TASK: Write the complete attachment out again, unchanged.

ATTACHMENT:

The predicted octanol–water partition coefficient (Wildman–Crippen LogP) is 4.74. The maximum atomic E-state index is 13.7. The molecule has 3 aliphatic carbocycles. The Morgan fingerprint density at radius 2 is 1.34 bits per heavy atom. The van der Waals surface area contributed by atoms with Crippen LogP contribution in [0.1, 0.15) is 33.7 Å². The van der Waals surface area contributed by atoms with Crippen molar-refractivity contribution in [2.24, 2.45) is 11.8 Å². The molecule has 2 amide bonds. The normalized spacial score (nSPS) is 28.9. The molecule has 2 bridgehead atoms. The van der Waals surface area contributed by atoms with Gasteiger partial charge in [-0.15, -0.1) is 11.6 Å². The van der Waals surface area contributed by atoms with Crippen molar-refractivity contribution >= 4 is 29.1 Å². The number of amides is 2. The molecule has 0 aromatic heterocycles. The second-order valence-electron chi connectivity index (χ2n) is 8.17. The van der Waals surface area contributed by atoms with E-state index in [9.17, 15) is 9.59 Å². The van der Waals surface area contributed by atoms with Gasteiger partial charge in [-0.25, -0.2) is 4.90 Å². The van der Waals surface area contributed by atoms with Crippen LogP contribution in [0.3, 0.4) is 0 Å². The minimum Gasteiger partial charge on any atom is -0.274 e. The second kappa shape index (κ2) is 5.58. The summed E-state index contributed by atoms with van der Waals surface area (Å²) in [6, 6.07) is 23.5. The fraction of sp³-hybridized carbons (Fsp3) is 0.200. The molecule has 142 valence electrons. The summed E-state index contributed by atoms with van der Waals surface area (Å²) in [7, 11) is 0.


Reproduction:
The predicted octanol–water partition coefficient (Wildman–Crippen LogP) is 4.74. The maximum atomic E-state index is 13.7. The molecule has 3 aliphatic carbocycles. The Morgan fingerprint density at radius 2 is 1.34 bits per heavy atom. The van der Waals surface area contributed by atoms with Crippen LogP contribution in [0.1, 0.15) is 33.7 Å². The van der Waals surface area contributed by atoms with Crippen molar-refractivity contribution in [2.24, 2.45) is 11.8 Å². The molecule has 2 amide bonds. The normalized spacial score (nSPS) is 28.9. The molecule has 2 bridgehead atoms. The van der Waals surface area contributed by atoms with Gasteiger partial charge in [-0.15, -0.1) is 11.6 Å². The van der Waals surface area contributed by atoms with Crippen molar-refractivity contribution >= 4 is 29.1 Å². The number of amides is 2. The molecule has 0 aromatic heterocycles. The second-order valence-electron chi connectivity index (χ2n) is 8.17. The van der Waals surface area contributed by atoms with E-state index in [9.17, 15) is 9.59 Å². The van der Waals surface area contributed by atoms with Gasteiger partial charge in [-0.25, -0.2) is 4.90 Å². The van der Waals surface area contributed by atoms with Crippen LogP contribution in [0.3, 0.4) is 0 Å². The minimum Gasteiger partial charge on any atom is -0.274 e. The second kappa shape index (κ2) is 5.58. The summed E-state index contributed by atoms with van der Waals surface area (Å²) in [6, 6.07) is 23.5. The fraction of sp³-hybridized carbons (Fsp3) is 0.200. The molecule has 142 valence electrons. The summed E-state index contributed by atoms with van der Waals surface area (Å²) in [7, 11) is 0.